In order to see whether I can achieve the two goals above, I have created Poetry in Motion. The project began when I wrote about family traditions in Ethiopian. The poem was written to be performed (aka slam poetry). I then attempt to see whether I can express to audiences facts about Ethiopia through this performance. However, instead of this transfer of information being semantic, I want audiences to utilize a reduced form of listening. To achieve this reduced form of listening, I had to find sounds natural to all humans. In addition, these sounds have to be indicative of Ethiopia. That is why I tried to flesh out the the seven common forms of the amharic language and instruments that are unique in Ethiopia through the performance of my poem. What I am attempting to do is use my poem to imitate the Ethiopian language which will in turn imitate Ethiopian instruments which will provide a median for telling a story about Ethiopian culture and traditions.

In order to create this chain of imitation I first place a contact mic on my chest and record myself performing the poem. The natural sounds of my heartbeat and the air passing through my lungs provided a medium to translate my poem to a reduced listening platform so that anyone would be able to relate to it. Then in order to integrate sounds indicative of Ethiopia, I recorded myself saying the seven unique sounds that make up most of the Ethiopian language. I then split up those sounds and create an impulse response from each of the sounds. I then created a reverb through my performance using the seven unique sounds as the impulse responses. I then adjusted the playback so that it imitates the sounds that come from instruments common to Ethiopian Instruments.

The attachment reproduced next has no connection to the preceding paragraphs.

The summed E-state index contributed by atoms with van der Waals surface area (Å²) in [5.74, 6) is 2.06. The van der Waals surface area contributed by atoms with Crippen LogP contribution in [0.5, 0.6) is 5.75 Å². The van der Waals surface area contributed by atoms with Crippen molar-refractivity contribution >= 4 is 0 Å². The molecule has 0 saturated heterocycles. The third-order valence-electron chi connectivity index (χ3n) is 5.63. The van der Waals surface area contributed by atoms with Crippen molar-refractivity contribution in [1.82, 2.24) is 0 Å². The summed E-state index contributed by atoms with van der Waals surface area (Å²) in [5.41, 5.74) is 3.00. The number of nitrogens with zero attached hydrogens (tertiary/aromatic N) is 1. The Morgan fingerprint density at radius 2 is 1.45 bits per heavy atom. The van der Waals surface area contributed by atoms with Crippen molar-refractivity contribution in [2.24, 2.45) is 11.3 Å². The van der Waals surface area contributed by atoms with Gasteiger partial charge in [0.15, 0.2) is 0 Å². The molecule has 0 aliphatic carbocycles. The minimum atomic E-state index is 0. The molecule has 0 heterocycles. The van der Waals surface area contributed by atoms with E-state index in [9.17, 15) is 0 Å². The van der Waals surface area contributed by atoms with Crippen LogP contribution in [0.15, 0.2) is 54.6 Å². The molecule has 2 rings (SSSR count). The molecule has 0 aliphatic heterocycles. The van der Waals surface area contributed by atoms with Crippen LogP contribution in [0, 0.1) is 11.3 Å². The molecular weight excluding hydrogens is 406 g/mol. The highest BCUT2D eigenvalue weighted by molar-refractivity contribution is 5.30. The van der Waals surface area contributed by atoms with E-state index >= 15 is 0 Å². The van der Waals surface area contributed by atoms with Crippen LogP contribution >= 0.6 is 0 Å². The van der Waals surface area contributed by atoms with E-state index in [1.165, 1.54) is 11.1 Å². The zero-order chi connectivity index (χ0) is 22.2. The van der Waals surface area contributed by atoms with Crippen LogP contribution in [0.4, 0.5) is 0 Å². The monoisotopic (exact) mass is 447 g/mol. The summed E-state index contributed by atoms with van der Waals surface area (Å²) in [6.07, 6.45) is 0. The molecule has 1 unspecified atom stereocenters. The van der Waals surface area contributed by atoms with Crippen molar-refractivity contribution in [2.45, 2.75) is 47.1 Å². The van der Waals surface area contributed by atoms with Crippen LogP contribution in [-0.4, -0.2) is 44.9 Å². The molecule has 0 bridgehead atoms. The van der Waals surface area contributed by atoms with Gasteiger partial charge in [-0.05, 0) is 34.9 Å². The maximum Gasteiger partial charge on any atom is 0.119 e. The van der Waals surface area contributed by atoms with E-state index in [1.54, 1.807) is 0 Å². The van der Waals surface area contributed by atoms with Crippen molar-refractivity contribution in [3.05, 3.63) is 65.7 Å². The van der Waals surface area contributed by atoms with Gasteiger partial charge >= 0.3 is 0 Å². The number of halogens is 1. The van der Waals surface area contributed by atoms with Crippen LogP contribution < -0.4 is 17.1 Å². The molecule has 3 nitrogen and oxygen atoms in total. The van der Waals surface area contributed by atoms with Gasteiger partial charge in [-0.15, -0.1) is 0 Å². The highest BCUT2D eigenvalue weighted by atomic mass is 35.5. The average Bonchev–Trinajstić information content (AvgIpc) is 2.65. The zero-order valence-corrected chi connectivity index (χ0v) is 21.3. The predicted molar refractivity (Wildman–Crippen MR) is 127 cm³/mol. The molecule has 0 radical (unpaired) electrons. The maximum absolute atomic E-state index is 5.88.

I use the natural sounds produced by all humans (breathing and heart beat) and the sounds of the Ethiopian language to be able to convey a message about the culture embedded in the sounds indicative to Ethiopia. Thus this performance begins with the seven individual impulses played through my heartbeat. I then transitions to the seven individual impulses being combined to create one impulse response that is played through my performance. I then harmoniously transition to a liturgy from the Ethiopian Orthodox church. This transition is very natural because Amharic finds its origin from Ge’ez which is now strictly only used in the the church. I then harmoniously transition to an instrument mentioned above called the Begena. This transition verifies that the the language properly imitates the instruments.

Poetry in Motion found its inspiration from Tong Soon Lee and her article Technology and the Production of Islamic Space, in which she explains that the Islamic call to prayer in Singapore sparks people’s faith and prayers. This inspired me to think about how specific sounds are indicative to religions and traditions. I also found inspiration from the Auditory Markers of the Village, where Alain Corbin explains how different sounds serve multiple functions that trigger memory and help in the preservation of the community. This project also found inspiration in Theodore Levin’s Rivers and Mountains Sing, in order to understand that mimesis says a lot about the cultural context from which it originates. Finally, this project found inspiration from Luciano Berio’s, Visage. Berio’s buildup of the foundations of language in Visage were interesting and led to the structure that it has now.